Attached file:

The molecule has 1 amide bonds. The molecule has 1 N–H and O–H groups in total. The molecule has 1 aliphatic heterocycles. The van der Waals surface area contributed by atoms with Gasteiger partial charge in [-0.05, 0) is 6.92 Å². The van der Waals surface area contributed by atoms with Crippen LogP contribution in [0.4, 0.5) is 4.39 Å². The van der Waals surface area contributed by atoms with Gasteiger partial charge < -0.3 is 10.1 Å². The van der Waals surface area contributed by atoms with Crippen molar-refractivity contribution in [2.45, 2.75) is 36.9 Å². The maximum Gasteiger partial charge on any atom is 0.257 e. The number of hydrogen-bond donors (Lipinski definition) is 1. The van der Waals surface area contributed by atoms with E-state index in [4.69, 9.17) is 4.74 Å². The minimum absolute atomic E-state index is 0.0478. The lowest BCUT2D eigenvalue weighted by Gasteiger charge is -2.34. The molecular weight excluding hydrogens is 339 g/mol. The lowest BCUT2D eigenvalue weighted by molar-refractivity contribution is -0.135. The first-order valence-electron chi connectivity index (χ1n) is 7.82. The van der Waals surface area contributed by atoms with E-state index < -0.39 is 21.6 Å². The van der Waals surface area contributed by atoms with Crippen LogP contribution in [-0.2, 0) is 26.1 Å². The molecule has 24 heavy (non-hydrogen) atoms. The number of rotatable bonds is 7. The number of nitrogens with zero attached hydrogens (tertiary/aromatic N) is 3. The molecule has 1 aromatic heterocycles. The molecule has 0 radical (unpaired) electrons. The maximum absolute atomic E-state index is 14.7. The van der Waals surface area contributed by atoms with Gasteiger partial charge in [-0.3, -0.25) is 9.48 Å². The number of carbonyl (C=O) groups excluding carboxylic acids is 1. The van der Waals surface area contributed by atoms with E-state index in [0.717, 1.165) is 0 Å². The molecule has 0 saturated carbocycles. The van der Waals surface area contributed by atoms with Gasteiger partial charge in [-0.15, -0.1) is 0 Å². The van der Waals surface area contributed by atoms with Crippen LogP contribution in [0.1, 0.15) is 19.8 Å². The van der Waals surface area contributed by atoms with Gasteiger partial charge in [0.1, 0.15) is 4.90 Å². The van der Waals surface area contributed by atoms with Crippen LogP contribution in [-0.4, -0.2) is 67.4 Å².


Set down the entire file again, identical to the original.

The molecule has 1 amide bonds. The molecule has 1 N–H and O–H groups in total. The molecule has 1 aliphatic heterocycles. The van der Waals surface area contributed by atoms with Gasteiger partial charge in [-0.05, 0) is 6.92 Å². The van der Waals surface area contributed by atoms with Crippen LogP contribution in [0.4, 0.5) is 4.39 Å². The van der Waals surface area contributed by atoms with Gasteiger partial charge < -0.3 is 10.1 Å². The van der Waals surface area contributed by atoms with Crippen molar-refractivity contribution in [2.45, 2.75) is 36.9 Å². The maximum Gasteiger partial charge on any atom is 0.257 e. The number of hydrogen-bond donors (Lipinski definition) is 1. The van der Waals surface area contributed by atoms with E-state index in [4.69, 9.17) is 4.74 Å². The minimum absolute atomic E-state index is 0.0478. The lowest BCUT2D eigenvalue weighted by Gasteiger charge is -2.34. The molecular weight excluding hydrogens is 339 g/mol. The lowest BCUT2D eigenvalue weighted by molar-refractivity contribution is -0.135. The first-order valence-electron chi connectivity index (χ1n) is 7.82. The van der Waals surface area contributed by atoms with E-state index < -0.39 is 21.6 Å². The van der Waals surface area contributed by atoms with Crippen LogP contribution in [-0.2, 0) is 26.1 Å². The molecule has 24 heavy (non-hydrogen) atoms. The number of rotatable bonds is 7. The number of nitrogens with zero attached hydrogens (tertiary/aromatic N) is 3. The molecule has 1 aromatic heterocycles. The molecule has 0 radical (unpaired) electrons. The maximum absolute atomic E-state index is 14.7. The van der Waals surface area contributed by atoms with Gasteiger partial charge in [-0.3, -0.25) is 9.48 Å². The number of carbonyl (C=O) groups excluding carboxylic acids is 1. The van der Waals surface area contributed by atoms with E-state index in [0.717, 1.165) is 0 Å². The molecule has 0 saturated carbocycles. The van der Waals surface area contributed by atoms with Gasteiger partial charge in [-0.15, -0.1) is 0 Å². The van der Waals surface area contributed by atoms with Crippen LogP contribution in [0.1, 0.15) is 19.8 Å². The van der Waals surface area contributed by atoms with Gasteiger partial charge in [0.1, 0.15) is 4.90 Å². The van der Waals surface area contributed by atoms with Crippen LogP contribution in [-0.4, -0.2) is 67.4 Å².